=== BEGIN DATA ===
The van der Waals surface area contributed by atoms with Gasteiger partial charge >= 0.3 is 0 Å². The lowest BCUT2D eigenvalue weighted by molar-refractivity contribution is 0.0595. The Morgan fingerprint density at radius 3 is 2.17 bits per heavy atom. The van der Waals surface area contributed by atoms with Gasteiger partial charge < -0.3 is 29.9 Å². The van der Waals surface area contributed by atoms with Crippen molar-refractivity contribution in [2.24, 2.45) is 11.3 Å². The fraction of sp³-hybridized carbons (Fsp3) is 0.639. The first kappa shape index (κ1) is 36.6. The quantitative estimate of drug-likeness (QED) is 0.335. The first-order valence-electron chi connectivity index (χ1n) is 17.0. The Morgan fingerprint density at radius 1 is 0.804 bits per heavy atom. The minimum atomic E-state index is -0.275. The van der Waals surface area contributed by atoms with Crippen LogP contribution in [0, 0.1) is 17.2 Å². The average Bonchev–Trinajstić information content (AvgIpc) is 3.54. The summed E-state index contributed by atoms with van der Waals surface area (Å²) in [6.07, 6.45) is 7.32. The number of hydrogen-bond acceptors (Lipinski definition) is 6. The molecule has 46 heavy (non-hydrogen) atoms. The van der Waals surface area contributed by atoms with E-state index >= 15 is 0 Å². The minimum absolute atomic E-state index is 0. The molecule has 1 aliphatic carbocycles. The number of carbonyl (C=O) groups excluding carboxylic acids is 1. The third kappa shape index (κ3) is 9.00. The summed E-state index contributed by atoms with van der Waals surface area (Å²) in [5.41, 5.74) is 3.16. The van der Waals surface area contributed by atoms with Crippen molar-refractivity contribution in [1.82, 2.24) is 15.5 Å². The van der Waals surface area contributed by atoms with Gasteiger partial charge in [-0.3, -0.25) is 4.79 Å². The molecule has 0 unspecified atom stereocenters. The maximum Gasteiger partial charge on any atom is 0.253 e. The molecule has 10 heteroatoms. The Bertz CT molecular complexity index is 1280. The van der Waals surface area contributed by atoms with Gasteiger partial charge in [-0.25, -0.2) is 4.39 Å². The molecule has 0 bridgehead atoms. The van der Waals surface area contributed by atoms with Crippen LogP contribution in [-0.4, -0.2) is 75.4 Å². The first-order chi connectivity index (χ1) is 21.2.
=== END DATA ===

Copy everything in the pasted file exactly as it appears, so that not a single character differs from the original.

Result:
The van der Waals surface area contributed by atoms with Gasteiger partial charge >= 0.3 is 0 Å². The lowest BCUT2D eigenvalue weighted by molar-refractivity contribution is 0.0595. The Morgan fingerprint density at radius 3 is 2.17 bits per heavy atom. The van der Waals surface area contributed by atoms with Gasteiger partial charge < -0.3 is 29.9 Å². The van der Waals surface area contributed by atoms with Crippen molar-refractivity contribution in [2.24, 2.45) is 11.3 Å². The fraction of sp³-hybridized carbons (Fsp3) is 0.639. The first kappa shape index (κ1) is 36.6. The quantitative estimate of drug-likeness (QED) is 0.335. The first-order valence-electron chi connectivity index (χ1n) is 17.0. The Morgan fingerprint density at radius 1 is 0.804 bits per heavy atom. The minimum atomic E-state index is -0.275. The van der Waals surface area contributed by atoms with Crippen LogP contribution in [0, 0.1) is 17.2 Å². The average Bonchev–Trinajstić information content (AvgIpc) is 3.54. The summed E-state index contributed by atoms with van der Waals surface area (Å²) in [6.07, 6.45) is 7.32. The number of hydrogen-bond acceptors (Lipinski definition) is 6. The molecule has 46 heavy (non-hydrogen) atoms. The van der Waals surface area contributed by atoms with E-state index >= 15 is 0 Å². The minimum absolute atomic E-state index is 0. The molecule has 1 aliphatic carbocycles. The number of carbonyl (C=O) groups excluding carboxylic acids is 1. The third kappa shape index (κ3) is 9.00. The summed E-state index contributed by atoms with van der Waals surface area (Å²) in [5.41, 5.74) is 3.16. The van der Waals surface area contributed by atoms with Crippen molar-refractivity contribution in [1.82, 2.24) is 15.5 Å². The van der Waals surface area contributed by atoms with Gasteiger partial charge in [-0.3, -0.25) is 4.79 Å². The molecule has 0 unspecified atom stereocenters. The maximum Gasteiger partial charge on any atom is 0.253 e. The molecule has 10 heteroatoms. The Bertz CT molecular complexity index is 1280. The van der Waals surface area contributed by atoms with Gasteiger partial charge in [-0.25, -0.2) is 4.39 Å². The molecule has 0 bridgehead atoms. The van der Waals surface area contributed by atoms with Crippen LogP contribution in [-0.4, -0.2) is 75.4 Å². The first-order chi connectivity index (χ1) is 21.2.